The land earmarked by the Government for the construction of a third runway at Heathrow airport has been bought from under the noses of ministers by a coalition of celebrities, scientists, politicians and green campaigners.
Oscar-winning actress Emma Thompson has been joined by Alistair McGowan, Greenpeace and others from across the political spectrum, who now own the site. They exchanged contracts on the land - a field north of the airport - last week, and now legally own the plot. They say they will never sell it to BAA or allow the airport operator's bulldozers onto their site.
Emma Thompson said: "I don't understand how any government remotely serious about committing to reversing climate change can even consider these ridiculous plans. It's laughably hypocritical. That's why we've bought a plot on the runway. We'll stop this from happening even if we have to move in and plant vegetables."
The deeds to the site - right at the heart of the Government's proposed plan for Heathrow expansion - were signed on Friday by Thompson, McGowan, Conservative Party green advisor Zac Goldsmith and Greenpeace director John Sauven (PDF of deeds on request).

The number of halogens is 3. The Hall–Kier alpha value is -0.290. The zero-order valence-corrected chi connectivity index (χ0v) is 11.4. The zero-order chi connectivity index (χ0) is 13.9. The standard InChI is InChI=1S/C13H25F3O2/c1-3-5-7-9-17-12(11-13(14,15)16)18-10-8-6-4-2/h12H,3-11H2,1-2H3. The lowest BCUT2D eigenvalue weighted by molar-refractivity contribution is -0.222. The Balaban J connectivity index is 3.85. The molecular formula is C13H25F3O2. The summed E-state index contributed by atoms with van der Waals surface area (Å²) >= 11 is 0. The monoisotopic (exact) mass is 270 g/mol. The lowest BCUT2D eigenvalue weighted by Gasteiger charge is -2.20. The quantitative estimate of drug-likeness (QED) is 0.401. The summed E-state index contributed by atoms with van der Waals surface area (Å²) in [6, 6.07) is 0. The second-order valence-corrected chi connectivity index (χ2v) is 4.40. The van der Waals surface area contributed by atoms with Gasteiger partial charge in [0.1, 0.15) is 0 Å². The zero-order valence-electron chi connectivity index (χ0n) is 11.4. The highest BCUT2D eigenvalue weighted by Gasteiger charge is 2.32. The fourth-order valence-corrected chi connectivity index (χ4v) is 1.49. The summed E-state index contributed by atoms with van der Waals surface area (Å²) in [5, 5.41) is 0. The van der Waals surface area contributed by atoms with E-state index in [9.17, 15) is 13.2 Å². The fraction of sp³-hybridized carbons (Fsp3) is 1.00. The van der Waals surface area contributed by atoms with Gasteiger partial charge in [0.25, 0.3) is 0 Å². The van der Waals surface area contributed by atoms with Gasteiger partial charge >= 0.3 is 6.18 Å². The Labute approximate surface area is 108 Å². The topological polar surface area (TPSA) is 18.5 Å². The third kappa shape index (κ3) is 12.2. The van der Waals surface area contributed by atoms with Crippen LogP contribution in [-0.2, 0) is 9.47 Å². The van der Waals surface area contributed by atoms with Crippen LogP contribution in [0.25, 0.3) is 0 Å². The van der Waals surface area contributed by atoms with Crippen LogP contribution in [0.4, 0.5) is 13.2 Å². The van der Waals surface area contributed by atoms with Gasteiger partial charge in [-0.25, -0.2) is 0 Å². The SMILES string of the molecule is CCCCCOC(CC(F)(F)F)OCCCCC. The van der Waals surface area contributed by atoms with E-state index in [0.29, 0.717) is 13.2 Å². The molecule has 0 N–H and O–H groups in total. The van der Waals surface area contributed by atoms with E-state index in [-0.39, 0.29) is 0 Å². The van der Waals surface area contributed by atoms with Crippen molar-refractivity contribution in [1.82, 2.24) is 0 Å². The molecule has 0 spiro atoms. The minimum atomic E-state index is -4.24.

Beneficial owners who've also signed-up include local Labour MP John McDonnell, Conservative front bench spokeswoman Justine Greening, Lib Dem MP Susan Kramer and Royal Society Research Fellow Dr Simon Lewis - an acclaimed climate scientist. Greenpeace is inviting members of the public to also become beneficial owners and pledge to do what they can to defend the land from the Government and BAA. The green group hopes to attract thousands of people to take a stake in the land, under the campaign banner AIRPLOT.
At full capacity, an expanded Heathrow would become the biggest single source of C02 emissions in the country. It would emit nearly 27 million tones of CO2 every year - equivalent to the emissions of 57 of the least polluting countries in the world combined (10).